Title: "SchoolGirls: Young Women, Self-Esteem, and the...


October 09, 1994|By KASEY JONES | KASEY JONES,LOS ANGELES TIMES Title: "The Masters of the House" Author: Robert Barnard Publisher: Scribners -! Length, price: 214 pages, $20 "Too nice" is the last complaint one would think could be applied to a book by Robert Barnard, the irreverently witty British suspense writer. But that's precisely the problem with "The Masters of the House"; and after last year's "A Hovering of Vultures," a delightfully droll literary lampoon, the new novel seems particularly insipid. The story is told in flashback form. Matthew Heenan and his sister Annie have returned to their childhood home, where their long-time caretaker, Auntie Connie, lies on her deathbed. The two reminisce about the circumstances in which Connie entered their lives: Their mother had just died, leaving behind four children and a husband who went mad upon hearing the tragic news. Matthew and Annie decide they must manage to convince outsiders that their father is just fine. The charade actually works, until a corpse turns up in their backyard, belonging, inconveniently enough, to their father's mistress. The person who first begins to suspect that the Heenan children are, in effect, home alone happens to be the dead woman's mother-in-law. That woman, soon to be known to them as Auntie Connie, winds up moving in to take care of the children. The solution to the murder is neither surprising nor especially clever. "The Masters of the House" is subpar Barnard.SUSANNE TROWBRIDGE Title: "Hollywood Kids" Author: Jackie Collins Publisher: Simon & Schuster 0$ Length, price: 525 pages, $23.50 What is it that makes me think that Jackie Collins has a template in her word processor on which she fills in the blanks and writes books? Her latest book is "Hollywood Kids." Previous works include "Hollywood Wives" and "Hollywood Husbands." What's next -- "Hollywood Pets"? A group of (choose from template: rat pack, brat pack) friends, and several nonindustry types (detectives, journalists, lawyers, etc.) will all be linked by a common thread (murder, extortion, kidnapping, pornography, drugs) by the end of the book. Been there, done that. The story revolves around the grown children of big-time actors and directors, who are bored with shopping and partying. Each takes a stab at getting a life. Into this mix arrives a serial killer, whose quest for revenge will endanger the Hollywood Kids. What really makes this template theory likely is a recent ad in People magazine touting "Hollywood Kids." It quotes a review I wrote several years ago of one of Ms. Collins' earlier books, making it seem as if the review applies to "Hollywood Kids." Her publisher apparently feels any favorable reviews can be used interchangeably with any of her books, because, ultimately, they're all the same book.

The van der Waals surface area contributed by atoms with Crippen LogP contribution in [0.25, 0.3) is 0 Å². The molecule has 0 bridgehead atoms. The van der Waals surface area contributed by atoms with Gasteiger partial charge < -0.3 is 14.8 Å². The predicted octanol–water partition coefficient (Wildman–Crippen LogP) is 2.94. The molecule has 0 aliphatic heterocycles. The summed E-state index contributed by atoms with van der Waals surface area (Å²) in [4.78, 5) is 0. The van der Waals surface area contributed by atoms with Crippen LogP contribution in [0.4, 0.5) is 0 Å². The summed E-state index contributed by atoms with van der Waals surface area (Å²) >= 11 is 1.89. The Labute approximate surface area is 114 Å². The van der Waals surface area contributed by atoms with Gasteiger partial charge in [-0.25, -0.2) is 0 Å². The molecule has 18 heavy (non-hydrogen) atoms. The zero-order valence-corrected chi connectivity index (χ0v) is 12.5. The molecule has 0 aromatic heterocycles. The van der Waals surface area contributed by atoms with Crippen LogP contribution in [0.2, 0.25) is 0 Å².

Title: "SchoolGirls: Young Women, Self-Esteem, and the Confidence Gap"

Author: Peggy Orenstein

Publisher: Doubleday

-! Length, price: 335 pages, $23

In 1992, the American Association of University Women conducted a study involving more than 3,000 children between the ages of 9 and 15. It found that by the time they reach adolescence, an enormous number of girls experience a dramatic loss of self esteem.

Peggy Orenstein, a journalist and former editor of Mother Jones magazine, decided to find out more. She spent a year following a group of eighth-grade girls from two extremely different Northern California schools. The resulting book, "SchoolGirls," is an informative and sometimes tragic look at exactly what causes so many girls to warp their personalities and often their bodies in the hope of fitting into a male-dominated world.

Ms. Orenstein's writing is excellent. She knows when to end an anecdote, when to insert herself and when to give statistics. "Schoolgirls" is also well researched, although one area not examined is the inborn differences between girls and boys, differences many studies have shown actually exist. Still, "SchoolGirls" is a fascinating book.

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